Illumination devices and methods for making the same
The present disclosure is generally directed to illumination devices, and methods for making the same. The device, in particular, includes a first conductor layer, a first insulator layer disposed on the first conductor layer and having at least one first aperture defined therein through the first insulator layer, a second conductor layer disposed on the first insulator layer and having at least one second aperture defined therein through the second conductor layer and positioned to align with the at least one first aperture, and a light manipulation layer disposed on the second conductor layer and having at least one pair of apertures defined therein through the light manipulation layer including a third aperture and a fourth aperture, where the third aperture is positioned to align with the at least one second and first apertures.
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This application is a Continuation of application Ser. No. 11/756,971, filed Jun. 1, 2007, which claims the benefit of U.S. Provisional Application No. 60/825,245, filed Sep. 11, 2006, which is incorporated by reference herein.FIELD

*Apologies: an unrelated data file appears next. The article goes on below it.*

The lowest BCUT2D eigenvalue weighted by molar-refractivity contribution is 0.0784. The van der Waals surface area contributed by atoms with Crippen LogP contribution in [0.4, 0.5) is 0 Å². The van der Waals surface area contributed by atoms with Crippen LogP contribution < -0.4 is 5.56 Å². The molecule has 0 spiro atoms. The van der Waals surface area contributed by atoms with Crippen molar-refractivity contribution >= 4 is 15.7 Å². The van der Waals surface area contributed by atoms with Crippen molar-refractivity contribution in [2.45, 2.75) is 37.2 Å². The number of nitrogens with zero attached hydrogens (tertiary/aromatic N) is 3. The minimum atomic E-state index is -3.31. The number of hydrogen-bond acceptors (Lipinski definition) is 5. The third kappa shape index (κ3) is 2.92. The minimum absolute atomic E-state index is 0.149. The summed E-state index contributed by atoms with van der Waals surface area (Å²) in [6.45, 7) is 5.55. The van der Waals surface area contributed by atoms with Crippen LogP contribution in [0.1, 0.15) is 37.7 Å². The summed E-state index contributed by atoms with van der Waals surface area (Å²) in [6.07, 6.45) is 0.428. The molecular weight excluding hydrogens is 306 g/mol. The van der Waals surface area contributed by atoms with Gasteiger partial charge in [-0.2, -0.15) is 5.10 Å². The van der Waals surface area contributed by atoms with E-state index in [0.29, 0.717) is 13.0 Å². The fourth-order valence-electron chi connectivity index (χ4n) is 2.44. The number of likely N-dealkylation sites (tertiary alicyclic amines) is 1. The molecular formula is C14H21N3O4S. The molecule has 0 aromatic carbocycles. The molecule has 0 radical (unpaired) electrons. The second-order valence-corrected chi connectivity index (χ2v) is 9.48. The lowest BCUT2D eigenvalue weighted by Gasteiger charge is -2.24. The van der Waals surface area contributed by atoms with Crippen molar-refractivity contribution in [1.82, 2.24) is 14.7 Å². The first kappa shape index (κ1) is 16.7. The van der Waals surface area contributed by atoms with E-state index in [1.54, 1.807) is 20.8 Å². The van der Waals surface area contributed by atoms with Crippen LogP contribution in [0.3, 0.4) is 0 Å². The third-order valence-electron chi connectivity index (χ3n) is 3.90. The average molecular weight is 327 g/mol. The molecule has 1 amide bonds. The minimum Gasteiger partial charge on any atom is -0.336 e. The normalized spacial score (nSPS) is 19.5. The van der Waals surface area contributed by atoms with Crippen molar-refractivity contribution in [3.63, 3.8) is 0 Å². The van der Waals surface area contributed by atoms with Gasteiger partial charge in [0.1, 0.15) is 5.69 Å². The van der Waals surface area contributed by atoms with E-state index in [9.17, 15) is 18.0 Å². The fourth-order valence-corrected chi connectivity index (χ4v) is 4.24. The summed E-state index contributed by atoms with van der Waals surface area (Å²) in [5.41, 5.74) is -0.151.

The present disclosure relates to illumination devices, and more particularly to thin, illumination devices utilizing thin layers having circuitry and illumination devices and capable of being cut into various shapes.BACKGROUND
Illumination devices that use circuitry and light management devices are known in the art in numerous applications. Such devices include a light source, and electrical circuit to power the light source and some light management device, such as a reflector or a diffuser to direct light produced by the light source in a desired manner. Such devices may be used, in particular, to attempt to provide illumination with minimal space utilization particularly in the case of thin light guides or light management devices. Known light devices and fixtures used primarily for providing illumination, however, typically utilize bulky housings containing lighting devices such as incandescent light bulb fixtures or similar lighting devices. In particular, applications, such as signs, channel letters and displays, for instance, these known illumination devices utilize a relatively large amount of space.